In France, an assumption that math is important
Euclid would feel right at home in a math class in Paris. The geometry problems on the blackboard would look familiar to the third-century B.C. Greek mathematician, as would the method of work: methodical, clear, and anchored in the language of proof.Skip to next paragraph
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"This is an easy one. Who wants to go to the board?" asks teacher Daniele Glaziou at the Lycee Henri IV, a top high school in France.
Hands fly into the air - even though the experience of puzzling out a geometry problem in front of a French math class often includes a level of sharp criticism inconceivable in most American classrooms. Here, it's not enough to get it right. It's just as important to get it fast.
"Yes, that's right, but she got through it quicker than you did," comments the teacher on a student's performance.
What's telling about French math instruction is the assumption that runs through society that mathematics is important. Mathematicians figure prominently along with generals and writers among those deemed the great heroes of France. The habit of systematic "analysis" as a basis for solving problems is developed young - and persists long into life.
"The US doesn't care much about the results of mathematics education, because thousands of very capable Russians and Koreans come in every year. But France has a very selective elite culture. There's a very generalized opinion that math not only allows you to understand everything, but that the only way to understand anything is to understand its mathematical structure," says Jean-Michel Kantor, a professor of mathematics at the University of Paris 7.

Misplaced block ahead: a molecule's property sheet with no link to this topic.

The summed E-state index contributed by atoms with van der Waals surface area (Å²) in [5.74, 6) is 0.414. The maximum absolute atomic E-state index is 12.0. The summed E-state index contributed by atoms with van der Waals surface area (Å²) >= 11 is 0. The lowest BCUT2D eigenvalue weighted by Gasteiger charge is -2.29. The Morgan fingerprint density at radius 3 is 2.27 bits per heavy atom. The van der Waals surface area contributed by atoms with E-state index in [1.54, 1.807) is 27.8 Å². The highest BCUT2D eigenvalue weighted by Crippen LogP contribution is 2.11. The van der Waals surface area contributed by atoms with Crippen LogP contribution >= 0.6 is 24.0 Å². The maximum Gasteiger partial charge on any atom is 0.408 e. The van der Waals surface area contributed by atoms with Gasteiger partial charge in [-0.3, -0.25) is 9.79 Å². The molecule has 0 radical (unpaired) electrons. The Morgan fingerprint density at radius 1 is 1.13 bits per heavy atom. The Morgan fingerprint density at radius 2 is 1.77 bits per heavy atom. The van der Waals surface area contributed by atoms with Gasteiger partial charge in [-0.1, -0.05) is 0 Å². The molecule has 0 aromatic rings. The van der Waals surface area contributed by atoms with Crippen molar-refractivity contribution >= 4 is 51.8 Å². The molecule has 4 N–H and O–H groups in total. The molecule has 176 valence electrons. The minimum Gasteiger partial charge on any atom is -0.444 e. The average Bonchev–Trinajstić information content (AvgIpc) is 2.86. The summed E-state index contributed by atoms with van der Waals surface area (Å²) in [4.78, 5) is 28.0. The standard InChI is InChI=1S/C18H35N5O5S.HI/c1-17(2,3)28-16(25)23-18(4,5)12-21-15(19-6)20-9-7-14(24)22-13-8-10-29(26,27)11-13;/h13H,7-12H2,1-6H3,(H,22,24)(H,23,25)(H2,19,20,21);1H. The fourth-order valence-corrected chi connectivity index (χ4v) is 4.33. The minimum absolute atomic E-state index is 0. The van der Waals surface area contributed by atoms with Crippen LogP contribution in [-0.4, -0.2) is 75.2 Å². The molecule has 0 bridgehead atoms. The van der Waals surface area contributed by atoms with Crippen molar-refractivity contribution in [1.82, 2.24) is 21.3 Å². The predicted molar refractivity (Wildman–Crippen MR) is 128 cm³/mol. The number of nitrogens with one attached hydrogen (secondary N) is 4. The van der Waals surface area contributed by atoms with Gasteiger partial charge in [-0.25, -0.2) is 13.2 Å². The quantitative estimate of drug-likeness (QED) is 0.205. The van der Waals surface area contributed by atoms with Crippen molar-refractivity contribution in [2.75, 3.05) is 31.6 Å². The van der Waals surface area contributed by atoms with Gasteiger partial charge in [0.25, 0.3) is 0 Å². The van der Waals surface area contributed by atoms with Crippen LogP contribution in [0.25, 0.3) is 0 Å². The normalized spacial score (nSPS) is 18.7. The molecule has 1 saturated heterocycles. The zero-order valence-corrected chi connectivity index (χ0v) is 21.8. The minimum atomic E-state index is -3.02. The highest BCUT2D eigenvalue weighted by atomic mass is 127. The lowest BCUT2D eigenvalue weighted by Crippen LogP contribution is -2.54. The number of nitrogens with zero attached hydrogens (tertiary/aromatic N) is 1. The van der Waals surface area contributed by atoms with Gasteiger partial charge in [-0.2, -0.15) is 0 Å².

Yet even here, there's a new focus on how to make make math instruction less abstract and more accessible to all students. "It's long been accepted that if a student doesn't grasp a math course, it's probably because his father and grandfather weren't good at math, either," says Jean-Pierre Kahane, chairman of a government commission to reorganize the teaching of mathematics. Failure in math is just seen as an inevitable part of the system. What we're trying to do now is introduce more interdisciplinary, problem-solving into the curriculum. It's a good idea, but difficult to put into practice."
Many of the students at Henry IV plan to continue in two grueling years of preparation seminars for entrance exams into elite professional schools, such as the cole Polytechnique. That's what students call "the royal way," and it opens doors for professional careers in government and industry. But to get through that door, math skills must be rock solid.
"Those that make it through the top mathematics programs leave with the certainty that they will always be able to make a good living," says Catherine Dupr, national chairperson of the Mathematics Teachers Association.
Math instruction begins early, and there are clear national objectives. Some 90 percent of three-year-olds in France attend free, universal preschool. Even preschool is treated as a professional activity for students, who are treated as if they are there to learn. Preschool lessons often include math games and problem-solving with double-digit numbers.
Moreover, teaching - especially math teaching - is a high-status profession in France. Even preschool teachers are highly qualified, and they're paid as much as elementary school teachers. The notion of perfecting and sharing lessons is built into the professional culture. "The children really work in a French pre-school. It's not babysitting. Even mathematics has its role to play," says Philippe Wolf, director of studies at the Ecole Polytechnique.